About

The Oxford Cognitive Screen (OCS) was developed as a purpose built tool to efficiently screen for cognitive problems after stroke.  The OCS was developed at the University of Oxford, in the Cognitive Neuropsychology Centre (OCNC), which is part of the Oxford Cognitive Health NIHR Clinical Research Facility.

 

NeleProfilePicture Dr Nele Demeyere is the academic lead on OCS.

Dr Demeyere’s first degrees were in cognitive psychology and neurosciences (undergraduate and Masters at the KULeuven, Belgium), followed by a PhD in Cognitive Neuropsychology at the University of Birmingham. This was followed by postdoctoral research at the University of Oxford, where together with Prof Humphreys, she led the development of the Oxford Cognitive Screen.  She is now an associate Professor at the Department of Experimental Pscyhology and heads the Translational Neuropsychology Group in the OCNC and holds the Stroke Association Lord Leonard and Lady Estelle Wolfson Foundation Lectureship

 

glynProfileProf Glyn W Humphreys oversaw all the development work for OCS and instigated the first translations of OCS in Hong Kong and mainland China, before unexpectedly passing away early January 2016.

Prof Humphreys was the Watts professor and Head of Department of Experimental Psychology at the University of Oxford.  His research interests covered the diagnosis and management of cognitive problems after brain injury, visual attention, perception, language and the control of action and social cognition. Prof Humphreys had published over 500 papers in international journals and 16 books. He had edited the Quarterly Journal of Experimental Psychology, Visual Cognition (founding Editor) and the Journal of Experimental Psychology: Human Perception and Performance. He was a world leading neuropsychologist, with numerous awards and accreditations.(The Spearman Medal, The Prize for Cognitive Psychology, The President’s Award and the Lifetime achievement Award of the British Psychological Society, A Humboldt Fellowship, The Leibniz Professorship and Special Professorship of the Chinese Academy of Sciences. He was a Fellow of the Association for Psychological Sciences, the Royal Society for Medicine, the Academy of Social Sciences and the British Academy).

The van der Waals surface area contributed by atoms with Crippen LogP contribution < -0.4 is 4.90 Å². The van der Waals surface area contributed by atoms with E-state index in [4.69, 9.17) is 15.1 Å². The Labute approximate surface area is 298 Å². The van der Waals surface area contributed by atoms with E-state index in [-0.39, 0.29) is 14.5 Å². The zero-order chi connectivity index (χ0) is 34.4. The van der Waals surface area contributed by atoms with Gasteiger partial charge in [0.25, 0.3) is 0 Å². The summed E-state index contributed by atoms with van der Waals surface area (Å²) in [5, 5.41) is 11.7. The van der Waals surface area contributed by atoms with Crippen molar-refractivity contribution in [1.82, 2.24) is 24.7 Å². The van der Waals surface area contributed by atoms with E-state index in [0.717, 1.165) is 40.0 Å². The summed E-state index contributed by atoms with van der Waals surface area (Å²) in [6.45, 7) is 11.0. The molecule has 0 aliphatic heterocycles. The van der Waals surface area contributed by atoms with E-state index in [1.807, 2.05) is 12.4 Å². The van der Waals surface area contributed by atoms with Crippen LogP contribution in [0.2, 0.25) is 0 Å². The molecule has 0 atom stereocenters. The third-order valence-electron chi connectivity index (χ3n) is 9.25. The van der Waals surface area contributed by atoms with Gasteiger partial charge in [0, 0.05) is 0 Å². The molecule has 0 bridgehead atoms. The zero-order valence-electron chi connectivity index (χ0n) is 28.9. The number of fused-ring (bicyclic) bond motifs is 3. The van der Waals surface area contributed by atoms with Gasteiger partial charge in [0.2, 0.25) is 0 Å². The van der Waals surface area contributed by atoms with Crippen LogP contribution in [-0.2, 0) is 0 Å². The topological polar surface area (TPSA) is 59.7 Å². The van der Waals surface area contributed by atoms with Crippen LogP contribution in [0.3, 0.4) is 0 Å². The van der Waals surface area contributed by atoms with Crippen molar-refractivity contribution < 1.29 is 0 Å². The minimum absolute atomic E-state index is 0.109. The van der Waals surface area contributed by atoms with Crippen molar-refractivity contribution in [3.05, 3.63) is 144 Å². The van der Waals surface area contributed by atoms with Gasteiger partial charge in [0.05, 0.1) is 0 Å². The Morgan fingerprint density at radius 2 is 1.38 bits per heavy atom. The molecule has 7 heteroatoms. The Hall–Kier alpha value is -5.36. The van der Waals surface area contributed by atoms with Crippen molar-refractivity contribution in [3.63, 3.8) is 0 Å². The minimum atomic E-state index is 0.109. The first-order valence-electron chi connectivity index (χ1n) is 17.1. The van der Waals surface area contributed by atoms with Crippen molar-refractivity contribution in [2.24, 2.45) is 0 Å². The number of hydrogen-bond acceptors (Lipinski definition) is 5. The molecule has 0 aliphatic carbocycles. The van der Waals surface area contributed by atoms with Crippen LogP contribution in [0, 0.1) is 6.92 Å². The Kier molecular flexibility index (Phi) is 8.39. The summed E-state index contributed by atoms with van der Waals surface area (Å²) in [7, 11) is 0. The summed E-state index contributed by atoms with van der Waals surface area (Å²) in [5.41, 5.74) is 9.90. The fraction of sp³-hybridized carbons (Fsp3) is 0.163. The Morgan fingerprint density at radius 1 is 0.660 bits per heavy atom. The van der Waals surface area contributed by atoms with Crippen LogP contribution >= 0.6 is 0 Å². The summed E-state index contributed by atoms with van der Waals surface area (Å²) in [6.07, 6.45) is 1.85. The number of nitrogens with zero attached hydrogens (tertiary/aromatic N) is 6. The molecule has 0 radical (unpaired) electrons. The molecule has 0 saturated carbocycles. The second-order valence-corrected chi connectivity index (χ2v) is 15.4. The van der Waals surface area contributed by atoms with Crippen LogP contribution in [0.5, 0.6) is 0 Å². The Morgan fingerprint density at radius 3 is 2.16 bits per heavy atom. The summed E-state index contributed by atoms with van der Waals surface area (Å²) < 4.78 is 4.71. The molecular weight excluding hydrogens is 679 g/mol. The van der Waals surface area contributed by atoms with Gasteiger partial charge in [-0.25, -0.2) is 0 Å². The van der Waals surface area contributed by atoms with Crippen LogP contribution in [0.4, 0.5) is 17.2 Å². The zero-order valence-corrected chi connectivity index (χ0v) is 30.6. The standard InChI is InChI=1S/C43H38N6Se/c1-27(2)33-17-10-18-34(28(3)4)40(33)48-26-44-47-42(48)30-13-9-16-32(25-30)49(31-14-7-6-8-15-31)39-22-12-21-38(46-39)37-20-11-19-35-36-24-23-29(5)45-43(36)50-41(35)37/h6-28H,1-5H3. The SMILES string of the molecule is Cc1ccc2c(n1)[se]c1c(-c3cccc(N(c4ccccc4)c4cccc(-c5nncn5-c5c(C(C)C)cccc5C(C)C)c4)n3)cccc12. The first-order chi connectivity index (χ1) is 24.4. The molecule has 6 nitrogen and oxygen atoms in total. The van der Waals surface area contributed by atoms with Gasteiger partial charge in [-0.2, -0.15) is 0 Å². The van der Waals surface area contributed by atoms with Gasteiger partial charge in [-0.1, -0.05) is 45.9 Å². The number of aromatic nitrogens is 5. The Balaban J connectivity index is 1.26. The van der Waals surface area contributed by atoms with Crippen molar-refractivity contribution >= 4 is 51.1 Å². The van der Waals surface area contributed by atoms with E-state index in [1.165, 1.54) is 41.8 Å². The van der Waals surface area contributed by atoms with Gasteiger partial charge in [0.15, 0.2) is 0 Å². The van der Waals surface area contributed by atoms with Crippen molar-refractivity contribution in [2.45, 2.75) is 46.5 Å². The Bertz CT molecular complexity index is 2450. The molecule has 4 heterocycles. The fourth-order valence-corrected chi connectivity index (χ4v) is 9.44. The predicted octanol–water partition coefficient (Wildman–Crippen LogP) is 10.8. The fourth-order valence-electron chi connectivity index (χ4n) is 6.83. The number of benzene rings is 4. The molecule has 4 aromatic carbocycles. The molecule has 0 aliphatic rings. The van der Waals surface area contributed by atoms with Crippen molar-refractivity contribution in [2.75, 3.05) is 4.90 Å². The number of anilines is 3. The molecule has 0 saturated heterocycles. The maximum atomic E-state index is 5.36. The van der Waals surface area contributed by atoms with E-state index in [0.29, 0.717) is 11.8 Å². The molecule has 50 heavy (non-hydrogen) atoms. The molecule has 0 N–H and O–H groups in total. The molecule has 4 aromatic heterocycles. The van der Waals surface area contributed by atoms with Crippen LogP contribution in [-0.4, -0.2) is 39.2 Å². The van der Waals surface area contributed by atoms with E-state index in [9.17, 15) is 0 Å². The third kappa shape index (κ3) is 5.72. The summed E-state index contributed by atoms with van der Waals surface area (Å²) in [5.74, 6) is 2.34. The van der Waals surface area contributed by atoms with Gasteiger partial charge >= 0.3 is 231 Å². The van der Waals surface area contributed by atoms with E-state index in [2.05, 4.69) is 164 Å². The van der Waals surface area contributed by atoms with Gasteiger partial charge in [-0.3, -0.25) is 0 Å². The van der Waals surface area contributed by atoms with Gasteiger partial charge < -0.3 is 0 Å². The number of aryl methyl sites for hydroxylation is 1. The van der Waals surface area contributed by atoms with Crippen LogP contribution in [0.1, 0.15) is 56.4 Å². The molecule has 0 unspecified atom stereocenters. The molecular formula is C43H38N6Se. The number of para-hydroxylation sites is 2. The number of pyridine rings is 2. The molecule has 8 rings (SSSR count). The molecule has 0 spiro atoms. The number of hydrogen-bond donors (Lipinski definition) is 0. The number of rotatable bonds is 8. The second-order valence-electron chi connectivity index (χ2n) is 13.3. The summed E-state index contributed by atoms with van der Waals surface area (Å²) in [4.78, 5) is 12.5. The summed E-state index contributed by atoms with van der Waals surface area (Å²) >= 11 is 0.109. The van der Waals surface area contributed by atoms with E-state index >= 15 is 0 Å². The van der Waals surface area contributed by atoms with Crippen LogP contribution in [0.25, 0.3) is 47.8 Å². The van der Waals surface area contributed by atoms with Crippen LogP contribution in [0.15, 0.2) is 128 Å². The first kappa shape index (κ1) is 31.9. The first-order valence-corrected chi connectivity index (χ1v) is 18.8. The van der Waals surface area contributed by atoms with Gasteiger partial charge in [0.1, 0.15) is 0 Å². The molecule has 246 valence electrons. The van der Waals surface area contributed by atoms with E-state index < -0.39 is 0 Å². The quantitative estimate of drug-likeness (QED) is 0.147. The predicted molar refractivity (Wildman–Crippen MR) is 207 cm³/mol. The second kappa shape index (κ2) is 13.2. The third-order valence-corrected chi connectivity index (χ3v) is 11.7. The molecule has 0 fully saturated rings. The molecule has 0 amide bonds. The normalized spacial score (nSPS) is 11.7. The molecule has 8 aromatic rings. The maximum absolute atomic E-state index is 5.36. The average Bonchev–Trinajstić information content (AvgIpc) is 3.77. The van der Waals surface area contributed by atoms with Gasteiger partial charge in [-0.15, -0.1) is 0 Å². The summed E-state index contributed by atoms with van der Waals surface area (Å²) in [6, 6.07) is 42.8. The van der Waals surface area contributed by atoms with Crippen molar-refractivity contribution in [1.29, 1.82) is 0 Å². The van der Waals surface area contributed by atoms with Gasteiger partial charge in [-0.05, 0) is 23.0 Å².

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Emeritus Prof M Jane Riddoch was part of the core developing team and currently advises on OCS applications, translations and developments.

Having originally trained as a physiotherapist Prof Riddoch took a degree and PhD in Psychology. She is now an emeritus Professor at the University of Oxford. Her research includes visual disorders including agnosia and optic aphasia, attention disorders such as neglect and extinction, action disorders such as apraxia action disorganisation syndrome, and neuropsychological rehabilitation. Prof Riddoch has also published 150 papers in leading international journals and authored/edited 5 books.